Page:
I have edited this several times since posting… I just can’t get the words right… but I have received feedback that Kleenex may be required during the reading of this post.
Our trip to Hosanna. Many of you have asked about this. The purpose of the trip was to meet ComedyBoy’s birth mother. The information and content of the meeting is very private, and mostly there are not words to describe what we encountered. I want to offer some thoughts that are appropriate to share with our friends and family as well as an overview here in the blog for our children to have a basic understanding of the content of this meeting.
The details of this child’s life before he came to be with us are private and belong only to him. We are the keepers of this information until he is ready to accept it. And we will honor the privacy that is due him and his life before we knew him.
Our trip to Hosanna started very early in the morning. The nannies came to the guest house to care for the children for the day while we were traveling (this is not normal procedure, but due to the holidays there were many changes and exceptions in our schedule). It was hard to leave him knowing where I was going and that I would see his birth mother.
The trip to Hosanna took about three and a half hours by bus. The first thirty to forty-five minutes we were still leaving the city, Addis. After that it was all country side. Beautiful mountains and amazing plant life. Considering the severe drought affecting this area, it is so green and beautiful. I have traveled in the states before, seen the leaves changing color on the east cost, and not been so impressed. We live in a beautiful place in the Midwest. We get to see the leave change color, and watch the sun rise over our own mini-oceans. We swim in clean and beautiful rivers. We know the hot summers and enjoy the opportunity to experience snow at Christmas. We complain at times, but deep down we live here because we love it, there is something that draws us here. We don’t have mountains, but we do have rolling hills, we don’t have deserts, but we play in the sand dunes. I wasn’t prepared for the sights I was about to experience.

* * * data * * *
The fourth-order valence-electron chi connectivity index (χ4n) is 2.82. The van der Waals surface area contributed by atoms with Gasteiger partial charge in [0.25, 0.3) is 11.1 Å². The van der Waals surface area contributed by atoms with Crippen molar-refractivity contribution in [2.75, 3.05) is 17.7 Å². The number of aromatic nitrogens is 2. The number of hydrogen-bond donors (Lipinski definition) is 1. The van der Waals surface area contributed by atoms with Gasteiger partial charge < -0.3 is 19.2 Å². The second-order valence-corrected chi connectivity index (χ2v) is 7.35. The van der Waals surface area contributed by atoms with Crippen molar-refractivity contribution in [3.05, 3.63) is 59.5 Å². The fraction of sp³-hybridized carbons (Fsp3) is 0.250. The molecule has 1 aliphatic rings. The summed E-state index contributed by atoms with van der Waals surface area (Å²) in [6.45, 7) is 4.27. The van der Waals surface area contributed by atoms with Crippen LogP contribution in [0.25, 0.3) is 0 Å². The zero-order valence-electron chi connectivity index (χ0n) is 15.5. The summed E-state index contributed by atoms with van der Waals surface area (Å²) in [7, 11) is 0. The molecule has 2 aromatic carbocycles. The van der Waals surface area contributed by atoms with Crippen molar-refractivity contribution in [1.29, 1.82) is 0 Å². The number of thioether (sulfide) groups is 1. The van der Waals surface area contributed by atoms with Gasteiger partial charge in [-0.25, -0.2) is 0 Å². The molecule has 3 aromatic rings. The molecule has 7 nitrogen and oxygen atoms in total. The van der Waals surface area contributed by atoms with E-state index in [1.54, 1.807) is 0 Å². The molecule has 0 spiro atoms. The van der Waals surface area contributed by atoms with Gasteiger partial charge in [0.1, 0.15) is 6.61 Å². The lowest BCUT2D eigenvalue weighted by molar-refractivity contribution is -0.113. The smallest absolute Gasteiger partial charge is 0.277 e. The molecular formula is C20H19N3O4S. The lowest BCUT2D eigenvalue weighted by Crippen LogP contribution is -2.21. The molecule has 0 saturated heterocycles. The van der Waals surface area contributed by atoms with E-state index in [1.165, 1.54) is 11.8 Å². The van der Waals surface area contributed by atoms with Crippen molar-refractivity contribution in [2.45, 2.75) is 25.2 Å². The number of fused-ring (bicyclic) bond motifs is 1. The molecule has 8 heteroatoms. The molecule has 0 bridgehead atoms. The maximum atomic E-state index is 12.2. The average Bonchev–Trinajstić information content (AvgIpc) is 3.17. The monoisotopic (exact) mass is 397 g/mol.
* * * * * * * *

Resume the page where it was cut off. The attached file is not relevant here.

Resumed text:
In Ethiopia, the sky is beautiful and the light reflects off the land differently than here at home. With the altitude, you see the foliage in a shade of green that we do not experience here. It is deep and intense and provides more beauty than even our green spring. Or, that is what the eyes of my eyes saw.
The conflicting story. The bigger surprise that was in store for me was the state of the people, which was initially masked by the beauty of the land. So many people, walking, walking. So many children working and seemingly young and alone, with no sign of a caretaker for protection. I can only comment from my Western eyes what this must be like for the people, how difficult life must be, but only compared to the ease and abundance we know in the United States. For them it may be different, many of them appear quite happy. I wonder if they wake to see the sun rise and note its beauty the same as I, half a world a way. I have to assume these people do not long for Nintendo, microwaves and baseball. They seek out the true and basic needs in life: food, shelter, clothing, and I must add spirituality. The children smile and many of the people wave to us and shout out any American words they may have learned. Only they know their state of happiness and content, it is not for me to guess or assume.
I thought that the US media had to drive hundreds of miles, through difficult terrain and search far and wide for these people who live in mud huts and have little or no food. People without shoes and who gather together in large communities to survive. No, it is the way of life. There it is, ever present and as far as the eye can see. I can’t say “just like on TV” because it is not. The experience of the presence of these people and this state cannot be covered accurately by any journalist and most certainly not by me. Again, I can only assume through my Western eyes that these people, provided food, shelter, clothing and freedom of religion, are not only happy, but very proud of the lives they live. It is only my eyes that can judge and “feel sorry”.
Our visit seemed intrusive in many ways. I longed to take a picture of the man whose feet clearly told a story of his life. But he seemed so proud and it seemed wrong for me to take his pride to turn it into my souvenir. There were many moments like this. Many times I wanted to capture a picture, but that there was no way the picture would do justice to the moment that was frozen. It is not about a moment… it is about a culture, a life time, a story.